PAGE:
Tesla CEO Elon Musk has said numerous times since 2015 that Tesla cars would be entirely self-driving in two years, or less. But years after his self-imposed deadlines have blown by, it still hasn’t happened. Even when equipped with a $15,000 technology package that is literally called “Full Self Driving Capability,” a Tesla car can’t actually drive by itself.
Now, lawyers for Tesla are arguing that while the company may have failed to live up to these lofty goals, that doesn’t mean it perpetuated a fraud, as alleged in a class-action lawsuit filed in September.
“Mere failure to realize a long-term, aspirational goal is not fraud,” Tesla’s lawyers wrote in a November 28 court filing, asking that the suit be dismissed.
The lawsuit cited numerous times when Musk and others at Tesla had stated that, within a year or two, the cars would be fully self-driving thanks to software updates. For instance, in a 2016 Tweet, Musk stated that a Tesla car would be able to drive itself across the United States “by next year,” the suit said.
Later that year, Tesla published a video, also cited in the lawsuit, which the automaker said showed one of its cars driving itself. The video was misleading, the lawsuit said, because according to Tesla employees involved in the video, numerous attempts had to be made before the car could be shown to maneuver through the route without obvious problems.
The lawsuit, filed by the California firm of Cotchett, Pitre & McCarthy, also cited numerous cases of crashes involving the use of Tesla’s driver assist technology.
Even among Advanced Driver Assistance Systems, a type of technology now widely available from many automakers, Tesla’s Autopilot system falls behind those now available in global markets from other companies including Mercedes-Benz and Honda, the lawsuit alleges.
Autopilot is Tesla’s name for it’s driver assistance system that helps keep the car in its lane on a highway. It is supposed to allow it to automatically avoid other cars, though it has had significant issues seeing stopped emergency vehicles on the side of the road. Tesla has said the system is designed to respond to moving vehicles, since reacting to non-moving objects could be dangerous. it can also change lanes while avoiding other cars.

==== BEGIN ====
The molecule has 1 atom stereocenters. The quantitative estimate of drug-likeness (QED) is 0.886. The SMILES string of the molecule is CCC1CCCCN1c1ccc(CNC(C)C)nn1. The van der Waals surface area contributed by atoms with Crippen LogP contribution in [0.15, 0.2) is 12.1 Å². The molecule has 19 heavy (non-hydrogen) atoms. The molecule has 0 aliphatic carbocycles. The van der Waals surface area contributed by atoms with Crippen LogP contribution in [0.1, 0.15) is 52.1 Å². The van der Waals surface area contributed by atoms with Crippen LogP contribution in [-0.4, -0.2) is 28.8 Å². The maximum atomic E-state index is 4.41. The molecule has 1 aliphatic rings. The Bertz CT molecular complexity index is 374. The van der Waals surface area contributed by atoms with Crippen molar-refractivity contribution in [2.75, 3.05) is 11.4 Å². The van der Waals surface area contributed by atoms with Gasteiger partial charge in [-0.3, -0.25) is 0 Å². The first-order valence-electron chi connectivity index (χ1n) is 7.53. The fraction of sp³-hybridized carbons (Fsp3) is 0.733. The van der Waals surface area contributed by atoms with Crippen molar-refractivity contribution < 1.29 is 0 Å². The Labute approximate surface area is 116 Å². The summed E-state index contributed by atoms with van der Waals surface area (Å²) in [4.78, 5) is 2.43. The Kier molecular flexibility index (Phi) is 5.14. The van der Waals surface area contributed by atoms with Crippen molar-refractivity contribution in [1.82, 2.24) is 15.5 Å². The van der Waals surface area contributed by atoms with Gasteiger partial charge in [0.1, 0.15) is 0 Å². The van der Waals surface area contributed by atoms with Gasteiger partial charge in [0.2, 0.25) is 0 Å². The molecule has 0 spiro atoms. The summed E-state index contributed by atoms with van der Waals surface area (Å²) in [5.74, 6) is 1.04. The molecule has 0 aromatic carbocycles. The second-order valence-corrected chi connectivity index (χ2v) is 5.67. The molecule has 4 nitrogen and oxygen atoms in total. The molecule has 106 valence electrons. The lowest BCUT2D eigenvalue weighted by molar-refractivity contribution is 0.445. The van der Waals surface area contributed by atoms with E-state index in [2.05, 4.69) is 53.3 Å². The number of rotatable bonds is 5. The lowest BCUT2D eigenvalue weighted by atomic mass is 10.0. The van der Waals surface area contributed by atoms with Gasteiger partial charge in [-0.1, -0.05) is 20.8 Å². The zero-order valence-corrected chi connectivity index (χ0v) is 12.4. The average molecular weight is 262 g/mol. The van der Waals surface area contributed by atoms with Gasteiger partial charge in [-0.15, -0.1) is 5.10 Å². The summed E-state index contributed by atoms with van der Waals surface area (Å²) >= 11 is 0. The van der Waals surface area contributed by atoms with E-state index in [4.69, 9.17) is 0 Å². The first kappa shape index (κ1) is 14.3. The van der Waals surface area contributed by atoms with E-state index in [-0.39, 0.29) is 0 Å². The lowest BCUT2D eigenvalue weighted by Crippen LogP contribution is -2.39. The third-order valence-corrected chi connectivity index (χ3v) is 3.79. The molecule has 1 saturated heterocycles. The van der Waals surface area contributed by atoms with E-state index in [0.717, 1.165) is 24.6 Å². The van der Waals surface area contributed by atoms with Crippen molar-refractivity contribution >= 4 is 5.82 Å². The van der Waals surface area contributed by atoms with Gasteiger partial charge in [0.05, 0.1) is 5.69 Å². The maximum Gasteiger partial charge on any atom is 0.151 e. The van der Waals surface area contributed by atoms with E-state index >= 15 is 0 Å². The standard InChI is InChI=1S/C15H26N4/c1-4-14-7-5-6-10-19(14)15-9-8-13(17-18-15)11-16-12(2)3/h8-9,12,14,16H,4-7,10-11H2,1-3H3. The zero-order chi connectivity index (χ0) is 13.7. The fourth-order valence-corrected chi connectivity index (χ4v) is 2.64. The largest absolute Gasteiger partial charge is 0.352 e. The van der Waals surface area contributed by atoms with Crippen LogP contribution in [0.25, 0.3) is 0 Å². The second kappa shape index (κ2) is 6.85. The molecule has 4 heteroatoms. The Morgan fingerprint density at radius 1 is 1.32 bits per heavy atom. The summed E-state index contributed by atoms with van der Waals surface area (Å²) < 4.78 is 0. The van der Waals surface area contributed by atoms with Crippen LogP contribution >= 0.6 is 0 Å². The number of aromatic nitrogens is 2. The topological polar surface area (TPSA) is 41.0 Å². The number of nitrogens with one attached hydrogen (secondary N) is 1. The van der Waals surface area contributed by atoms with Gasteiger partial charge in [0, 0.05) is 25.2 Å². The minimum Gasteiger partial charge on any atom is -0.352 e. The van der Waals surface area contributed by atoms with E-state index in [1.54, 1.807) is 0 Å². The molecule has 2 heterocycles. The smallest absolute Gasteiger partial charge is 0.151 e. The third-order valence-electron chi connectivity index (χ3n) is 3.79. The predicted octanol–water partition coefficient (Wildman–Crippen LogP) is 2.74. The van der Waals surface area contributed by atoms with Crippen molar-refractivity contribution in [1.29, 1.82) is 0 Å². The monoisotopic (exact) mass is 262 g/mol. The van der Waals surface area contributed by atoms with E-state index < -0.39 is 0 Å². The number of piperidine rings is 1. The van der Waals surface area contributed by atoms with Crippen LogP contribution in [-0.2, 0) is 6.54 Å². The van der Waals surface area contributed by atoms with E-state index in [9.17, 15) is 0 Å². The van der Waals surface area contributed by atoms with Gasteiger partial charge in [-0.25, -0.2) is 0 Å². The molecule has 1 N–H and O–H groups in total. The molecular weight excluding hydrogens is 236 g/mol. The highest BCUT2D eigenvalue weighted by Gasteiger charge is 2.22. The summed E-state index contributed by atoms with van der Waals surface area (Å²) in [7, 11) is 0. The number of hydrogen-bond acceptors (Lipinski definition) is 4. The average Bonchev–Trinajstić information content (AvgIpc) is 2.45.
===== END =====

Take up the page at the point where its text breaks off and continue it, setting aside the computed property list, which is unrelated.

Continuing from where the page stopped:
Many other car companies offer similar systems. The name Autopilot has come under criticism from safety groups and even governments for implying too great a degree of independent control. Tesla and Musk have defended the name because, in airplanes, the autopilot system still requires an active and alert pilot at the controls. A German court ruled in 2020 that Tesla should not be allowed to advertise its driver-assist technology as “Autopilot,” although the complaint was later thrown out, allowing for use of the term.
Full Self Driving Capability is Tesla’s name for an additional system that, in limited release beta versions, allowed the car to independently handle steering, braking and accelerating in more complex environments such as city streets. According to Tesla’s Website, the feature no longer handles steering on city streets but only the gas and brakes.
Tesla and Musk have said that, with future software improvements that will be delivered “over the air” like smartphone updates, cars with these systems will, one day soon, be able to drive themselves with no involvement from a person.
Just failing to meet Musk’s own expectations isn’t evidence that anyone purposely tried to deceive consumers, which would constitute fraud, Tesla said in its filing. Moreover, according to Tesla, buyers should have been well aware of the limitations of these systems before purchasing them, based on Tesla’s disclaimers on its website and owners’ manuals. Also, Tesla said, the plaintiffs didn’t show that, even if Tesla’s systems were involved in crashes, they were involved in more crashes than an unaided human driver would have when operating under the same conditions.
Tesla also listed a number of other more technical reasons the suit should be dismissed including that most of the plaintiffs, who were Tesla owners, had agreed to an arbitration clause when ordering their cars so these claims should not be tried in public courts or in class-action lawsuits. Tesla also argued too much time had elapsed since the cars were purchased and that the plaintiffs hadn’t really been harmed by the fact the cars never drove themselves, despite the system being called “Full Self-Driving” and costing some owners $15,000.